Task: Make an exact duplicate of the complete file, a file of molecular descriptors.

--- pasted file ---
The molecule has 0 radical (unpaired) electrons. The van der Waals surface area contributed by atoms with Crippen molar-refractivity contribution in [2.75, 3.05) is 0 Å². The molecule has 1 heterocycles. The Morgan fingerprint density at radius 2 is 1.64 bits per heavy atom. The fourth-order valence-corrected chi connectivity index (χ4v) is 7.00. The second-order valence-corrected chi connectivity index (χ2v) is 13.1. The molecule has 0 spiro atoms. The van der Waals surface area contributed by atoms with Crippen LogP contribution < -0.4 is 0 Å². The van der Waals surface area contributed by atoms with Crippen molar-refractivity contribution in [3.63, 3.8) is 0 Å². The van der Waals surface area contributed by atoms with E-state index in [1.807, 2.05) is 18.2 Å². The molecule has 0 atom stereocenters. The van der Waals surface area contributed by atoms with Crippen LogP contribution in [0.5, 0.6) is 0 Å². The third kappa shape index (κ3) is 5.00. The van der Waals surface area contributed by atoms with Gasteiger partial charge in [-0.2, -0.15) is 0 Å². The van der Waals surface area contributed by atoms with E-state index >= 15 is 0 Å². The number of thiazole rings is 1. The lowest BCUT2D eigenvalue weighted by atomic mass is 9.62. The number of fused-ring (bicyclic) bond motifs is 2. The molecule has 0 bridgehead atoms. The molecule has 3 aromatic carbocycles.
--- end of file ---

The molecule has 0 radical (unpaired) electrons. The van der Waals surface area contributed by atoms with Crippen molar-refractivity contribution in [2.75, 3.05) is 0 Å². The molecule has 1 heterocycles. The Morgan fingerprint density at radius 2 is 1.64 bits per heavy atom. The fourth-order valence-corrected chi connectivity index (χ4v) is 7.00. The second-order valence-corrected chi connectivity index (χ2v) is 13.1. The molecule has 0 spiro atoms. The van der Waals surface area contributed by atoms with Crippen LogP contribution < -0.4 is 0 Å². The van der Waals surface area contributed by atoms with Crippen molar-refractivity contribution in [3.63, 3.8) is 0 Å². The van der Waals surface area contributed by atoms with E-state index in [1.807, 2.05) is 18.2 Å². The molecule has 0 atom stereocenters. The van der Waals surface area contributed by atoms with Crippen LogP contribution in [0.5, 0.6) is 0 Å². The third kappa shape index (κ3) is 5.00. The van der Waals surface area contributed by atoms with Gasteiger partial charge in [-0.2, -0.15) is 0 Å². The van der Waals surface area contributed by atoms with E-state index >= 15 is 0 Å². The number of thiazole rings is 1. The lowest BCUT2D eigenvalue weighted by atomic mass is 9.62. The number of fused-ring (bicyclic) bond motifs is 2. The molecule has 0 bridgehead atoms. The molecule has 3 aromatic carbocycles.